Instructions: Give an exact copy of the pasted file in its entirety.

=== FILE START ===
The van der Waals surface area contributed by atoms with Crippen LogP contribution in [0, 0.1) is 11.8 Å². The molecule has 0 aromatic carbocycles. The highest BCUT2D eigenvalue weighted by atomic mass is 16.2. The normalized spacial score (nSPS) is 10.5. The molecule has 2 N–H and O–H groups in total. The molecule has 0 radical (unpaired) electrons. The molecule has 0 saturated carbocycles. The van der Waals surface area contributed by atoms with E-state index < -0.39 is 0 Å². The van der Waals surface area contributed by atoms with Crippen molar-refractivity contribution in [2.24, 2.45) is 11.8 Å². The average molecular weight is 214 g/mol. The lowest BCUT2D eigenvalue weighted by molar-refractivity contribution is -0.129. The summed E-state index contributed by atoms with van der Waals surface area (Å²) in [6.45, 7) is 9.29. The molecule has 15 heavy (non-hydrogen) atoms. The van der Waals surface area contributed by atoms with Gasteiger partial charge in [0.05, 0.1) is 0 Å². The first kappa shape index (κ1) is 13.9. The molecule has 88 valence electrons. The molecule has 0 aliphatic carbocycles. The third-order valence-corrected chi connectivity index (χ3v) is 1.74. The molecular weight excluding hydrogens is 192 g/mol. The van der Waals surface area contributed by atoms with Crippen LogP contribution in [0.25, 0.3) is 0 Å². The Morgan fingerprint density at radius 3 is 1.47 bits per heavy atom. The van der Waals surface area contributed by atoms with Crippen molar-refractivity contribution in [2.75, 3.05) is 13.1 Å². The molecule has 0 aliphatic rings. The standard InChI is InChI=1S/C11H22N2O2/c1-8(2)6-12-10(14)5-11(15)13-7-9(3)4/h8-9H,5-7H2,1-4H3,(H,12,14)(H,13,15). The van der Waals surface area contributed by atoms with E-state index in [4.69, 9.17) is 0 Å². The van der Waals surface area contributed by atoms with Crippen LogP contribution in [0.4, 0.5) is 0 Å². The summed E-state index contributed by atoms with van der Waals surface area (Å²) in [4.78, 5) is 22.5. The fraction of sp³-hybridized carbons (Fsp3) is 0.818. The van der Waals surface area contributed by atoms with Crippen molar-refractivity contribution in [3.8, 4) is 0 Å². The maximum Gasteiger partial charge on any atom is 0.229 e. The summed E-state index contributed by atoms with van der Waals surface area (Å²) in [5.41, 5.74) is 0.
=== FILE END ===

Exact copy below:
The van der Waals surface area contributed by atoms with Crippen LogP contribution in [0, 0.1) is 11.8 Å². The molecule has 0 aromatic carbocycles. The highest BCUT2D eigenvalue weighted by atomic mass is 16.2. The normalized spacial score (nSPS) is 10.5. The molecule has 2 N–H and O–H groups in total. The molecule has 0 radical (unpaired) electrons. The molecule has 0 saturated carbocycles. The van der Waals surface area contributed by atoms with E-state index < -0.39 is 0 Å². The van der Waals surface area contributed by atoms with Crippen molar-refractivity contribution in [2.24, 2.45) is 11.8 Å². The average molecular weight is 214 g/mol. The lowest BCUT2D eigenvalue weighted by molar-refractivity contribution is -0.129. The summed E-state index contributed by atoms with van der Waals surface area (Å²) in [6.45, 7) is 9.29. The molecule has 15 heavy (non-hydrogen) atoms. The van der Waals surface area contributed by atoms with Gasteiger partial charge in [0.05, 0.1) is 0 Å². The first kappa shape index (κ1) is 13.9. The molecule has 88 valence electrons. The molecule has 0 aliphatic carbocycles. The third-order valence-corrected chi connectivity index (χ3v) is 1.74. The molecular weight excluding hydrogens is 192 g/mol. The van der Waals surface area contributed by atoms with Crippen LogP contribution in [0.25, 0.3) is 0 Å². The Morgan fingerprint density at radius 3 is 1.47 bits per heavy atom. The van der Waals surface area contributed by atoms with Crippen molar-refractivity contribution in [2.75, 3.05) is 13.1 Å². The molecule has 0 aliphatic rings. The standard InChI is InChI=1S/C11H22N2O2/c1-8(2)6-12-10(14)5-11(15)13-7-9(3)4/h8-9H,5-7H2,1-4H3,(H,12,14)(H,13,15). The van der Waals surface area contributed by atoms with E-state index in [4.69, 9.17) is 0 Å². The van der Waals surface area contributed by atoms with Crippen LogP contribution in [0.4, 0.5) is 0 Å². The summed E-state index contributed by atoms with van der Waals surface area (Å²) in [4.78, 5) is 22.5. The fraction of sp³-hybridized carbons (Fsp3) is 0.818. The van der Waals surface area contributed by atoms with Crippen molar-refractivity contribution in [3.8, 4) is 0 Å². The maximum Gasteiger partial charge on any atom is 0.229 e. The summed E-state index contributed by atoms with van der Waals surface area (Å²) in [5.41, 5.74) is 0.